Blazing the Trail to the 70-216 Summit
Mike Meyer's Passport opens doors for newbies and experts alike.
- By David W. Tschanz
- September 01, 2002
When I was younger, I received my first passport. It was a magical moment.
That thin booklet opened the door of the rest of the world to me and suggested
endless trips to storied destinations I yearned to see. Some of these
journeys were complete disasters and I couldn't get away fast enough.
Others took me to places full of wonder, excitement and enchantment.
Mike Meyer's Certification Passport Guide series provides a lengthy itinerary.
Some of the stops are pretty rough, and you can't get wait to get out.
Others are fabulous finds that make the whole trip worthwhile. Such is
the case with Mike Meyers' MCSE Windows 2000 Network Infrastructure Administration
Certification Passport. Don't let the length of the title put you off—this
book is fabulous. Using Passport 70-216 won't guarantee you a passing
score on what may be Microsoft's toughest core exam, but it'll make studying
an admittedly dry subject a lot easier and more enjoyable.
The principal reason for this is that author Rory McCaw possesses exceptional
communication skills. This is the first book of his I've read, but it
won't be the last. I submit him to your short list of superb technical
The book itself is well organized and covers the objectives for the exam
in workmanlike fashion. As with the entire Passport series, each chapter
is broken up into a series of travel-related topics. Itineraries list
the official exam objectives covered; ETAs provide information on the
amount of time needed to complete each lesson; and Travel Advisories offer
expert advice on critical topics. Concise definitions of key terms and
concepts make-up the Local Lingo, and Travel Assistance is used to suggest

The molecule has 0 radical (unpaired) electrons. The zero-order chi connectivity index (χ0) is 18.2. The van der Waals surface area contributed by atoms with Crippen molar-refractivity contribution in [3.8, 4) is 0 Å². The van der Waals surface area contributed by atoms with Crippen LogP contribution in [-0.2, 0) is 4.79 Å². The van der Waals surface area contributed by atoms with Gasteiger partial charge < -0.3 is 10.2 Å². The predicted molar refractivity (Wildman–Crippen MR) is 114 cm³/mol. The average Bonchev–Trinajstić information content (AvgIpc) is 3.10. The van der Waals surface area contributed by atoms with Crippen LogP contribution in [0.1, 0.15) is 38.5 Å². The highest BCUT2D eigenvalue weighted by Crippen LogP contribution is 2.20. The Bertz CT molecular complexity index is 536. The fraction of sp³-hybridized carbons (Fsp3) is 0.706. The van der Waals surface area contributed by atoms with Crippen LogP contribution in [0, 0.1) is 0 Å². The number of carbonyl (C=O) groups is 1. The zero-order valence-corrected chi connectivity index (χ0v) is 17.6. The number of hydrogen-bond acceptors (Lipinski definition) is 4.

resources for more information. There are the requisite Exam Tips to warn
you of common pitfalls and points to ponder. Checkpoints designate the
end-of-chapter questions, answers and explanations. The book also contains
a simplistic Career Flight Path to help you determine where to go next
on the certification trail. The book comes with a practice exam on a CD
using the ExamWeb test engine. The book does a thorough job covering the
exam material, and McCaw and the editor receive credit for minimal grammatical
and factual errors.
Regrettably the book does not have a glossary. There were a few minor
annoying typos—I couldn't understand the books insistence on calling
it an Lmhosts file rather than an LMHOST file. Although the test questions
on the CD aren't very representative of the actual exam, though those
at the end of the chapters are useful.
The book's strength is that it takes a dry collection of mostly technical
information and makes it accessible to everyone. McCaw isn't merely gifted
at explaining things, Passport 70-216 borders on literature. That fact
makes this book's value immense. Because the student wants to read, he
ends up liking the subject. The beauty of Passport 20-216 is that both
newbies and experienced network administrators can read it and benefit.
For that reason alone, it belongs on your bookshelf.
David W. Tschanz, Ph.D., MCSE, is author of the recent "Exchange Server 2007 Infrastructure Design: A Service-Oriented Approach" (Wiley, 2008), as well as co-author of "Mastering Microsoft SQL Server 2005" (Sybex, 2006). Tschanz is a regular contributor to Redmond magazine and operates a small IT consulting firm specializing in business-oriented infrastructure development.